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France expresses its willingness to help protect the cultural heritage of Naqqa

France expresses its willingness to help protect the cultural heritage of Naqqa

GANJA, AZERBAIJAN - OCTOBER 06: A man poses to camera from a building damaged by recent shelling during a military conflict over the breakaway region of Nagorno-Karabakh, in the city of Ganja, Azerbaijan October 6, 2020 Fighting between Armenia and Azerbaijan continues with both sides accusing the other of strikes on civilian settlements. The heart of the conflict is the disputed Nagorno-Karabakh region, which is legally considered to be part of Azerbaijan but largely populated by ethnic Armenians who declared independence in 1991. (Photo by Aziz Karimov/Getty Images)

Paris, November 20 French President Macron called through social media on the evening of the 19th to protect the cultural and religious heritage of the Nagorno-Karabakh (Naka) region under the framework of UNESCO, and expressed France’s willingness to help.

According to a press release issued by the French presidential palace, Macron held videoconferences with Azerbaijani President Aliyev and Armenian Prime Minister Pashiniyan on the 19th to discuss some issues that need to be resolved urgently after the ceasefire agreement reached in the Naka region recently.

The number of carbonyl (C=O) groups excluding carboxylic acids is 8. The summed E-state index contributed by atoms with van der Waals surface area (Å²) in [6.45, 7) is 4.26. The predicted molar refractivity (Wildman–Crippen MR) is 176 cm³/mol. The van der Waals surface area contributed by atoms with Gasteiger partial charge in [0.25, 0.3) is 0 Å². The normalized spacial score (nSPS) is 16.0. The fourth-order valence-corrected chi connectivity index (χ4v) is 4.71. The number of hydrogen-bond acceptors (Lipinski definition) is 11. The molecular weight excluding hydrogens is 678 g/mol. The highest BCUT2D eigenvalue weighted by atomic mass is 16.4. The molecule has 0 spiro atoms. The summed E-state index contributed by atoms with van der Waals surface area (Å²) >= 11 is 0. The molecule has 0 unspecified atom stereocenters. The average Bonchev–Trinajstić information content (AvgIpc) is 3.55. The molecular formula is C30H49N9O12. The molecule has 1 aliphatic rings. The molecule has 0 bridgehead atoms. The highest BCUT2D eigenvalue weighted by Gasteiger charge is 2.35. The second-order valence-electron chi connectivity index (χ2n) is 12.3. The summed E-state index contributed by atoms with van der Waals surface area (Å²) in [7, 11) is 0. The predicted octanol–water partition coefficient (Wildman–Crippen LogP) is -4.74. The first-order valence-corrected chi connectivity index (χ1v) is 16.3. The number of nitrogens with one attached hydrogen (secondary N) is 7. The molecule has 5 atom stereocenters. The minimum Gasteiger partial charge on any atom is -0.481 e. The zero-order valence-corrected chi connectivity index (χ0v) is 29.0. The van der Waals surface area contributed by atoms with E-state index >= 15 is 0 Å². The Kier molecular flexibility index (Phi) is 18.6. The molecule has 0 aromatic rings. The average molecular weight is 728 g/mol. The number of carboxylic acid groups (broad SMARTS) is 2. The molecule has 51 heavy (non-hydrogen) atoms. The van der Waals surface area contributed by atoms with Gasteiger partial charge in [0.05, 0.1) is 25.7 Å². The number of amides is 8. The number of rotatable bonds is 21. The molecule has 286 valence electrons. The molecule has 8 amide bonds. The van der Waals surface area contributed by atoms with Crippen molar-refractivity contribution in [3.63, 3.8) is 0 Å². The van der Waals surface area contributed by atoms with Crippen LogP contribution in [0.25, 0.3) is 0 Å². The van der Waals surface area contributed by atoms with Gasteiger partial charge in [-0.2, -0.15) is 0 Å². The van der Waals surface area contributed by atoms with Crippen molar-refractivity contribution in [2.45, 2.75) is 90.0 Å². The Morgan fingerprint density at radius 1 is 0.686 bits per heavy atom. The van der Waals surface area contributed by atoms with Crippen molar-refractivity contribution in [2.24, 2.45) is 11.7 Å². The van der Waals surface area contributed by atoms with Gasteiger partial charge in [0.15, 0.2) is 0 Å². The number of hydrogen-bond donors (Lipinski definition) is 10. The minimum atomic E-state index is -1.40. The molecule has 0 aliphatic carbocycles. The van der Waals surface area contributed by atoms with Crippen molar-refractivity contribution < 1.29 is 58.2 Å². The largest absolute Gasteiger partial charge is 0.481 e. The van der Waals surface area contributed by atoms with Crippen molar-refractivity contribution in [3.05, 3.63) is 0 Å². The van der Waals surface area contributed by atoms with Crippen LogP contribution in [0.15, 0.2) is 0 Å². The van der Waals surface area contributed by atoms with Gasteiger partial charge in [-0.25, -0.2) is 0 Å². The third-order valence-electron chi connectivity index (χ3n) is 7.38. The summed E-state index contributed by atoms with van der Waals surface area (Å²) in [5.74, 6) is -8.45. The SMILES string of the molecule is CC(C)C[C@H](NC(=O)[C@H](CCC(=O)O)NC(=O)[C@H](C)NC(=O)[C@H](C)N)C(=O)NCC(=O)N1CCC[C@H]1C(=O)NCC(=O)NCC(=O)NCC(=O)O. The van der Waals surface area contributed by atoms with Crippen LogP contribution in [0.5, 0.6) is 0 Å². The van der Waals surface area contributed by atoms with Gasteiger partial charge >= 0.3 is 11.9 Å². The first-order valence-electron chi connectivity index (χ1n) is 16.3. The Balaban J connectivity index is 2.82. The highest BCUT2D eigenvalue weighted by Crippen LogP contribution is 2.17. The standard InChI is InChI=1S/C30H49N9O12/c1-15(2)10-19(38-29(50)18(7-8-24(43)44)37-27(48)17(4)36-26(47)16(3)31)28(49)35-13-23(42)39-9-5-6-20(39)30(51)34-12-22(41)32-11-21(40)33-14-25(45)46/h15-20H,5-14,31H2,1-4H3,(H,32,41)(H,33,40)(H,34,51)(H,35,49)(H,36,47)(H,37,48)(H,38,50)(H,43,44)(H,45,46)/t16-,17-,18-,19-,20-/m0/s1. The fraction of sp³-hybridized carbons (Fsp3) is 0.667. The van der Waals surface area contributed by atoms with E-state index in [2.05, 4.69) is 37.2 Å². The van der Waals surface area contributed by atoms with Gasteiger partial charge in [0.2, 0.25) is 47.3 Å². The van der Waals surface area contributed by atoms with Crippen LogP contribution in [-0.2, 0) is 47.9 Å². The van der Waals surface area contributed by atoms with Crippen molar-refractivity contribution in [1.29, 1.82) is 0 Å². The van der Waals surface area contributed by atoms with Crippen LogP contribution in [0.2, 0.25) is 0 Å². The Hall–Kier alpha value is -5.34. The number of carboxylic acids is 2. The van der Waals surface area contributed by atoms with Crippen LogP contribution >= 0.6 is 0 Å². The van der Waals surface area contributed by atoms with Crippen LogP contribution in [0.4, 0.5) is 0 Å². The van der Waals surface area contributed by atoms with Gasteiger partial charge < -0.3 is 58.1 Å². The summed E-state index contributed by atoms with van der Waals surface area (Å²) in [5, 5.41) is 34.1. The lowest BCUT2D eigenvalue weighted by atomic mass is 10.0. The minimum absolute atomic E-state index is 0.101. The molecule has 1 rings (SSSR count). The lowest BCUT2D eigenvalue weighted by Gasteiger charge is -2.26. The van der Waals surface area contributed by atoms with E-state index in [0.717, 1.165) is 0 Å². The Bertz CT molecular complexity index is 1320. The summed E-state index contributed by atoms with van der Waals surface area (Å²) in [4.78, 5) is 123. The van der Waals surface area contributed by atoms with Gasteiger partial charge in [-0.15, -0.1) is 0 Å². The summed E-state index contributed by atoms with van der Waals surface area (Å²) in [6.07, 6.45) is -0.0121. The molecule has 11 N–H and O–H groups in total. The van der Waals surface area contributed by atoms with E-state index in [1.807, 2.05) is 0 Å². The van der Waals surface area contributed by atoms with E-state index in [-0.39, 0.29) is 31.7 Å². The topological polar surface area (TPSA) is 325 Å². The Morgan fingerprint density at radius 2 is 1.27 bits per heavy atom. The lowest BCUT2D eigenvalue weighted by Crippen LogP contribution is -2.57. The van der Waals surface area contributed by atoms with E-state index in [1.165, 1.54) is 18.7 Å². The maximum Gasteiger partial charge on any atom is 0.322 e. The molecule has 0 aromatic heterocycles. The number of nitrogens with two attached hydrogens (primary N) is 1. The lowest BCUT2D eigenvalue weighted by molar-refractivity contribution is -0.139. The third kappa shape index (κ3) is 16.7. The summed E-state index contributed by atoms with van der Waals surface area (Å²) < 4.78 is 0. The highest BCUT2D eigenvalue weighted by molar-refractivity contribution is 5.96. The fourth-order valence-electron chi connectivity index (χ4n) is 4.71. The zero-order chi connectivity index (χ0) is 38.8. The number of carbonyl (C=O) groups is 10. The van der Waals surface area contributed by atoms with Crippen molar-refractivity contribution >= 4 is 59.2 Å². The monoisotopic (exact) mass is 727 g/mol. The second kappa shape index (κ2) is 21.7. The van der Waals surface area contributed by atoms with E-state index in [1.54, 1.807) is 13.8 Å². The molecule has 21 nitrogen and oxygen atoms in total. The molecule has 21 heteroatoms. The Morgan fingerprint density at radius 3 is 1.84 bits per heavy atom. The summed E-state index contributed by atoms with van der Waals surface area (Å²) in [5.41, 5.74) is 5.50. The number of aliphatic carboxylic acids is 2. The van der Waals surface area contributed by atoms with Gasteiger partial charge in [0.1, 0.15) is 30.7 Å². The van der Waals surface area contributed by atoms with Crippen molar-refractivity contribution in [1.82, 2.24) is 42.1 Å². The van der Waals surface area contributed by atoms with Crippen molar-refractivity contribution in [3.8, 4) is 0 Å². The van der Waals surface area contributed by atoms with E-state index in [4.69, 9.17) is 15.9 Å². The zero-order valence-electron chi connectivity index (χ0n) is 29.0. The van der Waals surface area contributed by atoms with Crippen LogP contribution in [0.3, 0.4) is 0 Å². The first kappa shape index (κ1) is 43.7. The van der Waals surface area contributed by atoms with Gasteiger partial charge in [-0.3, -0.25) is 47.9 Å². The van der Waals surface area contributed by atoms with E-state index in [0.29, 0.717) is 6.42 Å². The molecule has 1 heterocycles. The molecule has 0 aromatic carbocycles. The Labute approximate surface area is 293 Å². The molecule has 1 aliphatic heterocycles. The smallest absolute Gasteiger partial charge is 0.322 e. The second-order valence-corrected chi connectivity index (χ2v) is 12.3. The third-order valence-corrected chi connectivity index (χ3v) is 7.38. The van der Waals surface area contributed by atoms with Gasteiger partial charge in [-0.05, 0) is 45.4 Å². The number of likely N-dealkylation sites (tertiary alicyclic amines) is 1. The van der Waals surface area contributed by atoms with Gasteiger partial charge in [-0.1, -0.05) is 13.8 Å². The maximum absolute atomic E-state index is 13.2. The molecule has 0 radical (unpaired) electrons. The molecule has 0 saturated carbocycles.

After the videoconference, Macron tweeted that France is willing to help protect the cultural and religious heritage of the Naca region and its surrounding areas within the framework of UNESCO. He stressed that only a ceasefire can protect the cultural heritage of the region.

On November 9, the leaders of Russia, Azerbaijan and Armenia signed a statement declaring a complete ceasefire in the Naka region from 00:00 Moscow time on the 10th.

The Naka region is located in southwest Azerbaijan, and its residents are mostly ethnic Armenians. After the collapse of the Soviet Union, war broke out between Azerbaijan and Armenia on the ownership of the Innaqa region.

In 1994, the two sides reached an agreement on a comprehensive ceasefire, but the two countries have been in a state of hostility over the Naqqa issue, and armed conflicts have occurred from time to time.

On September 27 this year, a new round of conflict broke out between Azerbaijan and Armenia on the Inaka issue.

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